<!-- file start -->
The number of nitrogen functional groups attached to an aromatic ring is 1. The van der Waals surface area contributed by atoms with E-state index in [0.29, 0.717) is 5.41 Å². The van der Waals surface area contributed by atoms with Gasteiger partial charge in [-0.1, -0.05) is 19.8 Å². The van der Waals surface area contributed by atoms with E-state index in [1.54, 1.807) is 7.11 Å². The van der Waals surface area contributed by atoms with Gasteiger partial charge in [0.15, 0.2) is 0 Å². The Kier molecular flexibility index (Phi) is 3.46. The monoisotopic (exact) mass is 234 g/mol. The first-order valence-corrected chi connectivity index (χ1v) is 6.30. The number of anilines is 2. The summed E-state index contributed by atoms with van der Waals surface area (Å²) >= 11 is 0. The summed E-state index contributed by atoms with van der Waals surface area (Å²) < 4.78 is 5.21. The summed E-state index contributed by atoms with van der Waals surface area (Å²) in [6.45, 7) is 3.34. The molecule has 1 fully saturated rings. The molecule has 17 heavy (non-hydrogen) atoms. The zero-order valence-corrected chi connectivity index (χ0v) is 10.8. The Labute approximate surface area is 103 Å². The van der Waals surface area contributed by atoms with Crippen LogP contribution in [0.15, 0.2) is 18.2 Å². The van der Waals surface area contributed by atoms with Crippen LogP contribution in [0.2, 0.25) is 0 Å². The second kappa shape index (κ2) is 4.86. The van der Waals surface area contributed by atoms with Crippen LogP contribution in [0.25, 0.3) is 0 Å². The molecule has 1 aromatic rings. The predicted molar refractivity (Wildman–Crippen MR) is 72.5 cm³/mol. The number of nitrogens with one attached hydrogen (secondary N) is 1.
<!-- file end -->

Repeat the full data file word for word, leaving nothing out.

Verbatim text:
The number of nitrogen functional groups attached to an aromatic ring is 1. The van der Waals surface area contributed by atoms with E-state index in [0.29, 0.717) is 5.41 Å². The van der Waals surface area contributed by atoms with Gasteiger partial charge in [-0.1, -0.05) is 19.8 Å². The van der Waals surface area contributed by atoms with E-state index in [1.54, 1.807) is 7.11 Å². The van der Waals surface area contributed by atoms with Gasteiger partial charge in [0.15, 0.2) is 0 Å². The Kier molecular flexibility index (Phi) is 3.46. The monoisotopic (exact) mass is 234 g/mol. The first-order valence-corrected chi connectivity index (χ1v) is 6.30. The number of anilines is 2. The summed E-state index contributed by atoms with van der Waals surface area (Å²) >= 11 is 0. The summed E-state index contributed by atoms with van der Waals surface area (Å²) < 4.78 is 5.21. The summed E-state index contributed by atoms with van der Waals surface area (Å²) in [6.45, 7) is 3.34. The molecule has 1 fully saturated rings. The molecule has 17 heavy (non-hydrogen) atoms. The zero-order valence-corrected chi connectivity index (χ0v) is 10.8. The Labute approximate surface area is 103 Å². The van der Waals surface area contributed by atoms with Crippen LogP contribution in [0.15, 0.2) is 18.2 Å². The van der Waals surface area contributed by atoms with Crippen LogP contribution in [0.2, 0.25) is 0 Å². The second kappa shape index (κ2) is 4.86. The van der Waals surface area contributed by atoms with Crippen LogP contribution in [0.25, 0.3) is 0 Å². The molecule has 1 aromatic rings. The predicted molar refractivity (Wildman–Crippen MR) is 72.5 cm³/mol. The number of nitrogens with one attached hydrogen (secondary N) is 1.